Here is this week’s list of blog posts, quotes, and other tidbits from my favourite corners of the web.
Understanding Culture and Language Ethnocide: A Native Perspective via FirstPeoples. The analogy Dr. S. Neyooxet Greymorning uses in this blog post made so much sense to me. I’d never thought about the importance of language to the preservation of a culture. So interesting!
The Man Who Destroyed America’s Ego. A long but fantastic article about the self-esteem movement and the man who questioned the validity of it.
Time Travelers: Don’t Kill Hitler – Kidnap Him. This idea just might work. If you’re ever sitting next to me when I’m in one of my very quiet moods, it’s possible I’m thinking about something like this.
A Quickie on My “Imaginary” Wife via calgarydreamer. My spouse isn’t as shy as this blogger’s wife, but it’s really nice to see how respectful he is of her decision to stay away from social media and his blog. It can be tough to write around someone who is such an important part of your life.
From Do You Suffer from IQS?:
Do you find yourself repeating meaningless platitudes about love, courage, or creativity throughout the day? Do you attribute nearly every possible sentence in the English language to the same half dozen famous people? Do you feel strangely moved by reading the same quote for the hundredth time on Twitter or Facebook? Do you feel an utterance is made more profound by dividing it into lines, pasting it onto a picture of a sunset, and attributing it to a famous dead person?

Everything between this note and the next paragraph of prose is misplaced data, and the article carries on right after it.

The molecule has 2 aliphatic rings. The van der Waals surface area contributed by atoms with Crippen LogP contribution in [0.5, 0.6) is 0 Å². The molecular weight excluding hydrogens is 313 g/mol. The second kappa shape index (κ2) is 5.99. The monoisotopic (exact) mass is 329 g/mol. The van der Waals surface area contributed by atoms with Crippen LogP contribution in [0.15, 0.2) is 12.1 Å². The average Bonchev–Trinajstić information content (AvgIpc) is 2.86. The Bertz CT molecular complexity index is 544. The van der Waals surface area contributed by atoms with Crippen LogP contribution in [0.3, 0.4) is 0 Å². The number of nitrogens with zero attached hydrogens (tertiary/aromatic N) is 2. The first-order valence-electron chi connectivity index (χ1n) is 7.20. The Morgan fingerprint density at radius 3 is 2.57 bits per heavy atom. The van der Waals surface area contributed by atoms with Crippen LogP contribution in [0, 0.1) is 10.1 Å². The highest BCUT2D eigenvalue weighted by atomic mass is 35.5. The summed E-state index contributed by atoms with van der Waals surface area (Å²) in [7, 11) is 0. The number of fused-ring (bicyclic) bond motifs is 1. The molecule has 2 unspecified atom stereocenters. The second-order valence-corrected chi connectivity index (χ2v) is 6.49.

Why Are They So Angry? An excellent blog post that asks why certain people are so threatened by the existence of poor folks. I think it has a lot to do with stereotypes about poverty that are promoted in the media. Not to mention the fear of ending up in the same place.
“Compassion hurts. When you feel connected to everything, you also feel responsible for everything. And you cannot turn away. Your destiny is bound with the destinies of others. You must either learn to carry the Universe or be crushed by it. You must grow strong enough to love the world, yet empty enough to sit down at the same table with its worst horrors.”― Andrew Boyd
What do you get when you combine Mormonism, Tourette’s Syndrome, and a lifelong love of reading? The World’s Strongest Librarian.
The best part of this autobiography is how effortlessly the author dives into what it feels like to be a child. Certain things that make perfect sense to adults are complete mysteries to people who are new to this world. Discovering the difference between the two adds humour and a touch of charm to what otherwise could have been a very lonely childhood.
This is a great choice for anyone in the mood for a lighthearted read, especially if you’re a fellow bookworm!
What have you been reading?